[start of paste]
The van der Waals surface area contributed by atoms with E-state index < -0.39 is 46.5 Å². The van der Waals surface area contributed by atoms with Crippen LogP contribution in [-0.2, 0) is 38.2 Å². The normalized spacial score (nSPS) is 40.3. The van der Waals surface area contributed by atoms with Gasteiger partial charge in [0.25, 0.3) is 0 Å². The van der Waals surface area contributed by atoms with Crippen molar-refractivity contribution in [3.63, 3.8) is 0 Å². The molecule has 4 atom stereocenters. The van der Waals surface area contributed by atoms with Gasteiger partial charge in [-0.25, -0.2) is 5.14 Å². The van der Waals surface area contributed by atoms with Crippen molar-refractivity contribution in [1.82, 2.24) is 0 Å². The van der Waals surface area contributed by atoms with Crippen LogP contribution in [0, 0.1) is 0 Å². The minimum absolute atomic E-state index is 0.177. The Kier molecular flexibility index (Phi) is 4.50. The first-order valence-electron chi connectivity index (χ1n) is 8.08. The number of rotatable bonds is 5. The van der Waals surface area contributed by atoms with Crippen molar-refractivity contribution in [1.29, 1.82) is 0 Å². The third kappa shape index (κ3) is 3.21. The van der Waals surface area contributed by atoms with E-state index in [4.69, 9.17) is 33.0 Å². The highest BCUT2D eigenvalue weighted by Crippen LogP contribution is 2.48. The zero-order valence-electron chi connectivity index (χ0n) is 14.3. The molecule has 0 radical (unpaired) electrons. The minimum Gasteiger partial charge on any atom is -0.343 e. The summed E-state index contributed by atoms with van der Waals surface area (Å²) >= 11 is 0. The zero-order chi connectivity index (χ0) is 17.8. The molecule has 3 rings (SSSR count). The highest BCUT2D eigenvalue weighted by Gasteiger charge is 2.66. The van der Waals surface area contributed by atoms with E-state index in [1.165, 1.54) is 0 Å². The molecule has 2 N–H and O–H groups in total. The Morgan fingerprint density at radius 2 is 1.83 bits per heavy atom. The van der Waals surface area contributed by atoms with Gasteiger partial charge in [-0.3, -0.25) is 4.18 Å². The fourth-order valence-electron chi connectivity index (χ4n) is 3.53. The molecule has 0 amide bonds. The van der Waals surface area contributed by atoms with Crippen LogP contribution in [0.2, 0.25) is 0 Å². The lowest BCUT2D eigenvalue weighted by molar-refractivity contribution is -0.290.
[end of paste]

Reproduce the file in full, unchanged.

The van der Waals surface area contributed by atoms with E-state index < -0.39 is 46.5 Å². The van der Waals surface area contributed by atoms with Crippen LogP contribution in [-0.2, 0) is 38.2 Å². The normalized spacial score (nSPS) is 40.3. The van der Waals surface area contributed by atoms with Gasteiger partial charge in [0.25, 0.3) is 0 Å². The van der Waals surface area contributed by atoms with Crippen molar-refractivity contribution in [3.63, 3.8) is 0 Å². The molecule has 4 atom stereocenters. The van der Waals surface area contributed by atoms with Gasteiger partial charge in [-0.25, -0.2) is 5.14 Å². The van der Waals surface area contributed by atoms with Crippen molar-refractivity contribution in [1.82, 2.24) is 0 Å². The van der Waals surface area contributed by atoms with Crippen LogP contribution in [0, 0.1) is 0 Å². The minimum absolute atomic E-state index is 0.177. The Kier molecular flexibility index (Phi) is 4.50. The first-order valence-electron chi connectivity index (χ1n) is 8.08. The number of rotatable bonds is 5. The van der Waals surface area contributed by atoms with Crippen molar-refractivity contribution in [1.29, 1.82) is 0 Å². The third kappa shape index (κ3) is 3.21. The van der Waals surface area contributed by atoms with E-state index in [4.69, 9.17) is 33.0 Å². The highest BCUT2D eigenvalue weighted by Crippen LogP contribution is 2.48. The zero-order valence-electron chi connectivity index (χ0n) is 14.3. The molecule has 0 radical (unpaired) electrons. The minimum Gasteiger partial charge on any atom is -0.343 e. The summed E-state index contributed by atoms with van der Waals surface area (Å²) >= 11 is 0. The zero-order chi connectivity index (χ0) is 17.8. The molecule has 3 rings (SSSR count). The highest BCUT2D eigenvalue weighted by Gasteiger charge is 2.66. The van der Waals surface area contributed by atoms with E-state index in [1.165, 1.54) is 0 Å². The molecule has 2 N–H and O–H groups in total. The Morgan fingerprint density at radius 2 is 1.83 bits per heavy atom. The van der Waals surface area contributed by atoms with Gasteiger partial charge in [-0.3, -0.25) is 4.18 Å². The fourth-order valence-electron chi connectivity index (χ4n) is 3.53. The molecule has 0 amide bonds. The van der Waals surface area contributed by atoms with Crippen LogP contribution in [0.2, 0.25) is 0 Å². The lowest BCUT2D eigenvalue weighted by molar-refractivity contribution is -0.290.